Keywords: Education, Ethics, Financing, Guidelines, Legal issues, Neonatal screening, Programs

Genetic Alliance. 2009. Newborn screening summit: Envisioning a future for newborn screening. Washington, DC: Genetic Alliance,

Annotation: This web resource provides information from the 2009 Newborn Screening Summit held on December 7-8, 2009, in Bethesda, Maryland. Summit topics included family perspectives; technology; information and risk communication; advocacy; storage and use of residual blood spots; decision-making in public, population, and private health; childhood screening; effective follow-up; health information exchange; the newborn screening system clearinghouse, portal, and transitional network; pros and cons of consent; benefit in newborn and childhood screening; defining abnormal; and strategic thinking about newborn screening. The site provides links to the summit agenda, a webcast recording, and materials.

Contact: Genetic Alliance, 4301 Connecticut Avenue, N.W., Suite 404, Washington, DC 20008-2369, Telephone: (202) 966-5557 Secondary Telephone: (800) 336-GENE Fax: (202) 966-8553 E-mail: info@geneticalliance.org Web Site: http://www.geneticalliance.org Available from the website.

Keywords: Advocacy, Children, Communication, Conference proceedings, Consent, Decision-making, Families, Health, Infants, Neonatal screening, Public health, Screening, Technology

U.S. Congress, Senate, Committee on Health, Education, Labor, and Pensions. 2009. Newborn Screening Saves Lives Act of 2007: Report. Washington, DC: U.S. Government Printing Office,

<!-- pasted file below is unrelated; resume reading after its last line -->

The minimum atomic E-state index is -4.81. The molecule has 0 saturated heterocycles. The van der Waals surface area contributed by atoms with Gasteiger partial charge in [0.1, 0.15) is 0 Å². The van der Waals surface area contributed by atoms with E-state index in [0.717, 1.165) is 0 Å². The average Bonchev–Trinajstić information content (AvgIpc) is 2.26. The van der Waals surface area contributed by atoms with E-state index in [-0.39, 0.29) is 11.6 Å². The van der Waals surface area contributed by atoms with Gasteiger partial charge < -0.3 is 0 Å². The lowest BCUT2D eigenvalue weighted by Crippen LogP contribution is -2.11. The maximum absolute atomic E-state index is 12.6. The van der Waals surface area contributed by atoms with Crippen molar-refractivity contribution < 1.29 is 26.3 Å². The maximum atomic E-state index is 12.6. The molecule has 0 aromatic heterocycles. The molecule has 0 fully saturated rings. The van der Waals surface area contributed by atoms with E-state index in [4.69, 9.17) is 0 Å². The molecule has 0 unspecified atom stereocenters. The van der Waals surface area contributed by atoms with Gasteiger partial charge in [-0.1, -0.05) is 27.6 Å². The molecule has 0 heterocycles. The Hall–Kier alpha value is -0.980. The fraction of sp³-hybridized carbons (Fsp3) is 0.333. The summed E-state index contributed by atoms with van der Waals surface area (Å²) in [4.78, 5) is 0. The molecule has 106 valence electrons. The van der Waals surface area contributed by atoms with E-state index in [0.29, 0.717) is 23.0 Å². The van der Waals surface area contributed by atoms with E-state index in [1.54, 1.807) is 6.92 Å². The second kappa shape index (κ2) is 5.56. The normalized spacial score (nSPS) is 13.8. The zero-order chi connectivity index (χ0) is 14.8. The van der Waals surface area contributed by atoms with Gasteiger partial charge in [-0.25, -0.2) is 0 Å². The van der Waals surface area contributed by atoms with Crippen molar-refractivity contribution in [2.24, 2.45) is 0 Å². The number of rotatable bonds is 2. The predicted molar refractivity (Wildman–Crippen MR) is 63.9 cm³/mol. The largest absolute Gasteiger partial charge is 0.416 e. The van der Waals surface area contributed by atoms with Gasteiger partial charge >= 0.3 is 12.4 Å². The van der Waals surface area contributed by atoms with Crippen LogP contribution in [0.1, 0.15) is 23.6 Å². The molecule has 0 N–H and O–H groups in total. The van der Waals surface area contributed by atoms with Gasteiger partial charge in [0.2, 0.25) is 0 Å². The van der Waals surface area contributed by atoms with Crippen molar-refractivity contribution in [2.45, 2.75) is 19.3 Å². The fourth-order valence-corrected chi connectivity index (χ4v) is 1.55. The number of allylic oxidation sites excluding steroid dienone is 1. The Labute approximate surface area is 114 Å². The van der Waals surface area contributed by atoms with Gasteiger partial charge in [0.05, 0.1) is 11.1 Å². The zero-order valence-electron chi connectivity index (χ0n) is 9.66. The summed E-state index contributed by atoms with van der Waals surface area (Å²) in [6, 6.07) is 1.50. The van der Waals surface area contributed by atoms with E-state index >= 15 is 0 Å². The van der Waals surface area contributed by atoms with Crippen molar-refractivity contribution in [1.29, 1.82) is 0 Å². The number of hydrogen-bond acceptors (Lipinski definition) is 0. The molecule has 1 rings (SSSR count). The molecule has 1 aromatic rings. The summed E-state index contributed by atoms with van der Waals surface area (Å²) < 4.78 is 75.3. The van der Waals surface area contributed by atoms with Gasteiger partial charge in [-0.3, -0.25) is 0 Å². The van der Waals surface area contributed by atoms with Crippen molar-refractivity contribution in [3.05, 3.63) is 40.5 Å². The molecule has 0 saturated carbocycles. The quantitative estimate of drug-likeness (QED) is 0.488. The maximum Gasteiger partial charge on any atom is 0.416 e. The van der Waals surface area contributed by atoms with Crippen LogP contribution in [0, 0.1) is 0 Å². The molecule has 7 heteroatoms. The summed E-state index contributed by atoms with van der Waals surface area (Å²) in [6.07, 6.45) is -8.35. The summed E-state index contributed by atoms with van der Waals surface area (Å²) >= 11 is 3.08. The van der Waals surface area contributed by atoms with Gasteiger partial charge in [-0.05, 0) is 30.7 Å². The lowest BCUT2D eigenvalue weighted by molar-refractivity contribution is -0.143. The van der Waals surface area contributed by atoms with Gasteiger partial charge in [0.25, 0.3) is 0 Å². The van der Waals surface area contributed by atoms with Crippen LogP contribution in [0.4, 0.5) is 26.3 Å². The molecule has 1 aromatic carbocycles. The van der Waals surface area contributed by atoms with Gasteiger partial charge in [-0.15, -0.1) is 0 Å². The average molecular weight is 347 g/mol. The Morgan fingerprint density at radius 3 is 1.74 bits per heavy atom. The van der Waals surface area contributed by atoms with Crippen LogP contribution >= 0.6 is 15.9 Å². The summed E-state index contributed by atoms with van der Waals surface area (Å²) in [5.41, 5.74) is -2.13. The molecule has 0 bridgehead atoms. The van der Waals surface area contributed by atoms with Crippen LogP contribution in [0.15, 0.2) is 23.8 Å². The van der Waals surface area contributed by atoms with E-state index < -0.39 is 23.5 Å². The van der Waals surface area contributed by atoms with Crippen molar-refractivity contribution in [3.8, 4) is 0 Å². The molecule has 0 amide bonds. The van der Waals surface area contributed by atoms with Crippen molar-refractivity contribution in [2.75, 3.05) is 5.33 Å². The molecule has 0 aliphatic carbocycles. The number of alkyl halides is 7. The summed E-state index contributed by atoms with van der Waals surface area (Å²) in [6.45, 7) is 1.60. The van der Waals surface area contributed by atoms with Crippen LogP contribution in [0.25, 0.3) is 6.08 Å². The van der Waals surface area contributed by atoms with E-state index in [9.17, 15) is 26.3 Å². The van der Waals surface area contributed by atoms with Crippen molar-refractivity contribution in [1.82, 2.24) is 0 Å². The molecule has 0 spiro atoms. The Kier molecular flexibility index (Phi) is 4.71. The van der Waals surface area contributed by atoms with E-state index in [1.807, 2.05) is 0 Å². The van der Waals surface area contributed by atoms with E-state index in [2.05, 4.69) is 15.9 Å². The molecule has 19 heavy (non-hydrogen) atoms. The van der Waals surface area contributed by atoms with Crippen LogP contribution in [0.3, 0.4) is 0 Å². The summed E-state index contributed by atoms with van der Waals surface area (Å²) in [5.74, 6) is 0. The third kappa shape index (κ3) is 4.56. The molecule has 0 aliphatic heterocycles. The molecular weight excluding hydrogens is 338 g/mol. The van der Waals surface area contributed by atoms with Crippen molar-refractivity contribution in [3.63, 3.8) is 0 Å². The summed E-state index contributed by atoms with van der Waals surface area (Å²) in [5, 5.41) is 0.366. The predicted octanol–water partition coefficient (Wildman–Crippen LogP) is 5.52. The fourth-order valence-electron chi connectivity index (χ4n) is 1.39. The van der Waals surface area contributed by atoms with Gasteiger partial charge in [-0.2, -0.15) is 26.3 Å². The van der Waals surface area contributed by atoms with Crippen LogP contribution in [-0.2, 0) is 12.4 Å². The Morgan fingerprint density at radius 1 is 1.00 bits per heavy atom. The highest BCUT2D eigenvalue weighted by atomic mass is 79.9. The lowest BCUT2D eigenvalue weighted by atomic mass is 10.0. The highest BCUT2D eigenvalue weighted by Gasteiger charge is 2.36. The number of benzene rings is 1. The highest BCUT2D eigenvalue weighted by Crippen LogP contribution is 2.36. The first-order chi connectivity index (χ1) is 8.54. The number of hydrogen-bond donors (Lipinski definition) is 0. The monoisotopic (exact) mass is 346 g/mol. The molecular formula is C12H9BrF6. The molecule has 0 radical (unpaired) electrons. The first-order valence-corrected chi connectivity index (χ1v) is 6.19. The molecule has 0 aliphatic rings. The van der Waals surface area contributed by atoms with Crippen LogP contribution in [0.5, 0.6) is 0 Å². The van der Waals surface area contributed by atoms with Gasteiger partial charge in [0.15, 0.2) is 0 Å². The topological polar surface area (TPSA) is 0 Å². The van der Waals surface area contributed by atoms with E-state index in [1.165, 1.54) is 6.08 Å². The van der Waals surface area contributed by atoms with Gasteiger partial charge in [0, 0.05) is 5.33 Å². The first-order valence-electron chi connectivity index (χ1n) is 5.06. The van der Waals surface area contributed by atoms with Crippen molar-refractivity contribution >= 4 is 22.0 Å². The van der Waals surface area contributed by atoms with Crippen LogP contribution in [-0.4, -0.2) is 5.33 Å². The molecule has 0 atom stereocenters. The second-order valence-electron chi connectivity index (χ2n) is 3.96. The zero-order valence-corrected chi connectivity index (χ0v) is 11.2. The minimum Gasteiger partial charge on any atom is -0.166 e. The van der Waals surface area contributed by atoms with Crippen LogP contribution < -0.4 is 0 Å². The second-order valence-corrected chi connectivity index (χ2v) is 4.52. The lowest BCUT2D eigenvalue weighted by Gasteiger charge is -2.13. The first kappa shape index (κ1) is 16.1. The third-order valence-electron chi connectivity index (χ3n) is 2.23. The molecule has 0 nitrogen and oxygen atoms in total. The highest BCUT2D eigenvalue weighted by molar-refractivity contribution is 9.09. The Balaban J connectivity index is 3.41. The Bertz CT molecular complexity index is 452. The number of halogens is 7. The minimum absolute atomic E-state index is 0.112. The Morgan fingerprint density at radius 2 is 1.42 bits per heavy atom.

Annotation: This document from the U.S. Senate Committee on Health, Education, Labor, and Pensions, reports on the hearing and deliberations of Senate Bill S.1858, the Newborn Screening Saves Lives Act of 2007, to amend the Public Health Service Act to establish grant programs to provide for education and outreach on newborn screening and coordinated followup care once newborn screening has been conducted, to reauthorize programs under part A of title XI of such Act, and for other purposes. Contents include the purpose and need for the legislation, a summary, a history of the legislation and votes in the Committee, explanations of the bill and Committee views, provides a cost estimate, reviews the application of law to the Legislative Branch, provides a regulatory impact statement and a section-by-section analysis, and changes in existing law. Related information on the bill's summary and status and full-text are also provided on the Web site.

Contact: U.S. Government Publishing Office, 732 North Capitol Street, N.W., Washington, DC 20401, Telephone: (202) 512-1800 Secondary Telephone: (866) 512-1800 Fax: (202) 512-2104 E-mail: contactcenter@gpo.gov Web Site: http://www.gpo.gov Available from the website.

Keywords: Congressional committees, Costs, Federal legislation, Neonatal screening, Newborn infants

U.S. Congress. [2008]. Newborn Screening Saves Lives Act of 2007: [P.L. 110-224]. Washington, DC: U.S. Government Printing Office,